Selby Cuisine

Per Bacco Restaurant - Riccall

Per Bacco Restaurant RiccallWe know that delicious food should be at the heart of life - and we settle for nothing less. With outstanding modern and classic Italian dishes, we offer something for everyone. Our ingredients are sourced from the finest Italian growers. Our chefs prepare each dish using only authentic recipes and skills, fresh for you each day - and bursting with passion and flavour. From its sun-drenched farmhouses, fields and vineyards, we bring you a taste of the true Italy.

When the quality comes to count we provide the best quality of pizzas in the area. When you order them, and still hot from the oven when you relish them! Reservations are not always necessary at Per Bacco, however we do advise you to make a reservation for late week-day evenings and weekends to avoid disappointment. Diners have the choice of enjoying their meals in the restaurant or in the lounge bar. We look forward to seeing you!

20, Main St, Riccall,
York, North Yorkshire
YO19 6PX
Tel: 0175-7249-146

Monday-Thursday: 5pm - Late
Friday-Saturday-Sunday: 12pm - Late

Blue Cheese and Seed Scones

Blue Cheese and Seed SconesIngredients

225g Self Raising Flour
1tsp Baking Powder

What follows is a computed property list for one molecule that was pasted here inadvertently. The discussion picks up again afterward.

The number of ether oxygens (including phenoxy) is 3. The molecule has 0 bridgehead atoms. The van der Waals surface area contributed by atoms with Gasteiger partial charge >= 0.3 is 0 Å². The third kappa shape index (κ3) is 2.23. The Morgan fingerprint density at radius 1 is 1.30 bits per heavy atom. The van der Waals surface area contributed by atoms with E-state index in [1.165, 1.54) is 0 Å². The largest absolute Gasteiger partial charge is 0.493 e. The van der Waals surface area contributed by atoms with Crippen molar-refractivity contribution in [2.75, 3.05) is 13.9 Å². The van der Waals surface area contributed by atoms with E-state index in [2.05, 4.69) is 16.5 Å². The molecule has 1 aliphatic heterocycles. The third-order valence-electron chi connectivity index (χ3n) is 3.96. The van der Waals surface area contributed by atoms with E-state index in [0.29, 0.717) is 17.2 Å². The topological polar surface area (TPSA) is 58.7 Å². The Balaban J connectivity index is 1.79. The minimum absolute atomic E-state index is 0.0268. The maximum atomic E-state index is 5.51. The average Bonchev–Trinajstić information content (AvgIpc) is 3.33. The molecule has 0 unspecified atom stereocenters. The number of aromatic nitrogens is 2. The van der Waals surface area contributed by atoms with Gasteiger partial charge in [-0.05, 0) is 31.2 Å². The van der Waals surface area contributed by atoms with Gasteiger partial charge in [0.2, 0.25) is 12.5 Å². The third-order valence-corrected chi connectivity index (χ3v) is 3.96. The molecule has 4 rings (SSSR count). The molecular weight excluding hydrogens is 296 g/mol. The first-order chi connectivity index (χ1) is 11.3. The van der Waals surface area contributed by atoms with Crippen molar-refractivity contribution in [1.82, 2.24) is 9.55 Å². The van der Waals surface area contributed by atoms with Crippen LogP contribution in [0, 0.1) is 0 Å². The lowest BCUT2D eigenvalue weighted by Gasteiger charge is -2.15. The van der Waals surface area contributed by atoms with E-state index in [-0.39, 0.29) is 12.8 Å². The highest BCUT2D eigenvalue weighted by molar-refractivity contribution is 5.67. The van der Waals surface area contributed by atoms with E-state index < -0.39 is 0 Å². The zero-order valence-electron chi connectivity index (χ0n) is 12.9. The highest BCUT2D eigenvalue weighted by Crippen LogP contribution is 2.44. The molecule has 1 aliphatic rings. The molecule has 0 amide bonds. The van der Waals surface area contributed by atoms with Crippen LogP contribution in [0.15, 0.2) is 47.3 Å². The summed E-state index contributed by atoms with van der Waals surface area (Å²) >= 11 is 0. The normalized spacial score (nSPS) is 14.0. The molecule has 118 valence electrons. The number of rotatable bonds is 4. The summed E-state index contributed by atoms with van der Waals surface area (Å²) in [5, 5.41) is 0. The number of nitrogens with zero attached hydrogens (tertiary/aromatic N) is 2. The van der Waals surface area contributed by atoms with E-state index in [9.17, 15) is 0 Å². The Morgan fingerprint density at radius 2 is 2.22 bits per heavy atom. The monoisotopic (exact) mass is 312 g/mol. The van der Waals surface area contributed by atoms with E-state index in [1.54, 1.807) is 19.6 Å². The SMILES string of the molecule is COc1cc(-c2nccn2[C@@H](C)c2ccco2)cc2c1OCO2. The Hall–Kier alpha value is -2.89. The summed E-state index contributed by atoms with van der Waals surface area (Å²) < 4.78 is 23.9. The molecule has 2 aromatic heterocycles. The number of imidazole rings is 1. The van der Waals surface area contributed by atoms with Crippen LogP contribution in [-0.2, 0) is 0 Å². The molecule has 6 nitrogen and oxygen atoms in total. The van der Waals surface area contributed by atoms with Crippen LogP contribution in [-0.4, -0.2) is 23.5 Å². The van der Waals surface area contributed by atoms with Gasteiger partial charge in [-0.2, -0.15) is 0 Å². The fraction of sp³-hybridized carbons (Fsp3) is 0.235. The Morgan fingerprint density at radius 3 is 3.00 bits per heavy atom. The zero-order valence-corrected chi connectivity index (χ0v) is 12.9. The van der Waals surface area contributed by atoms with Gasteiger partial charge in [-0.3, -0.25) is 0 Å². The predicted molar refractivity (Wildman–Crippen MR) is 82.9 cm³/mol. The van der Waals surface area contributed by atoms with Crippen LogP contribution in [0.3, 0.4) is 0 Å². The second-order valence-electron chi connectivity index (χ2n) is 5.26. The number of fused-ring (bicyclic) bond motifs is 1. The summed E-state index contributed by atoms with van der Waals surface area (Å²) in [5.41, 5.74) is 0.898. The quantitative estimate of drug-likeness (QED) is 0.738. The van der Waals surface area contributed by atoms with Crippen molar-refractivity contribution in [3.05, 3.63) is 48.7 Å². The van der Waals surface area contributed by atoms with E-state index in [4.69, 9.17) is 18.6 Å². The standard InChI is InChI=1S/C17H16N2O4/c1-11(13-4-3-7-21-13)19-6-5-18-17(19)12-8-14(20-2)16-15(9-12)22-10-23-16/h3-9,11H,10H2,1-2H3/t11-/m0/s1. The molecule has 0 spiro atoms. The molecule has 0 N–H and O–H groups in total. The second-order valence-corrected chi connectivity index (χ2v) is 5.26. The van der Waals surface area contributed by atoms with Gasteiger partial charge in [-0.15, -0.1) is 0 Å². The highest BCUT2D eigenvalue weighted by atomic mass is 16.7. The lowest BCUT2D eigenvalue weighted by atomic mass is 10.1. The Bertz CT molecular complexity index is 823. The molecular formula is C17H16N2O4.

50g Mixed Seeds, plus extra for sprinkling on top
80g Blue Cheese (can substitute for Cheddar)
50ml Yorkshire Rapeseed Oil
125ml Semi-Skimmed Milk

Preheat oven to 220C
Place all dry ingredients except the extra seeds into a bowl and mix together
Mix in the wet ingredients
Divide into 8 balls and place onto a greased baking tray.
Brush the tops with milk and sprinkle over the extra seeds.
Bake for 12 minutes or until golden.
Serve warm with butter

Food Fears

Irrational Food FearsA recent Cornell University in the US study examines the origins of food fears, and possible remedies. It’s a survey of 1,008 mothers asking about foods they avoid and why. Food fears and aversion are quite common and presently often exaggerated by social media. Humans have an inherent emotion of disgust, which is likely to have been an adaptation to help avoid contaminated or spoiled food. In our modern society this reflex can be tricky, because we do not always have control over the chain of events that leads to food on our plates. Other people grow the food, transport it, process it, and perhaps even cook it. Modern food technology can also involve many scary sounding substances and unusual processes. As the saying goes, you may not want to know how the sausage is made, as long as the end result makes a good breakfast.

This leads to a second reason for modern food fears – we are living in an age of increasing transparency, partly brought about by the dramatic increase in access to information on the internet. Ultimately this is a good thing – people are seeing how the sausage is made, which makes it more difficult to hide shady practices. This introduces a new problem, however. If you’re going to inspect the process of making sausage, then you need to know something about sausage-making. In other words – people are obtaining a great deal of information about food, food ingredients, and manufacturing processes, which is a good thing. However, much of this information is coming from dubious sources – non-professional or academic sources that have not been peer reviewed in any meaningful way and may have ulterior agendas, ideological biases or mischief and/or malice to peddle.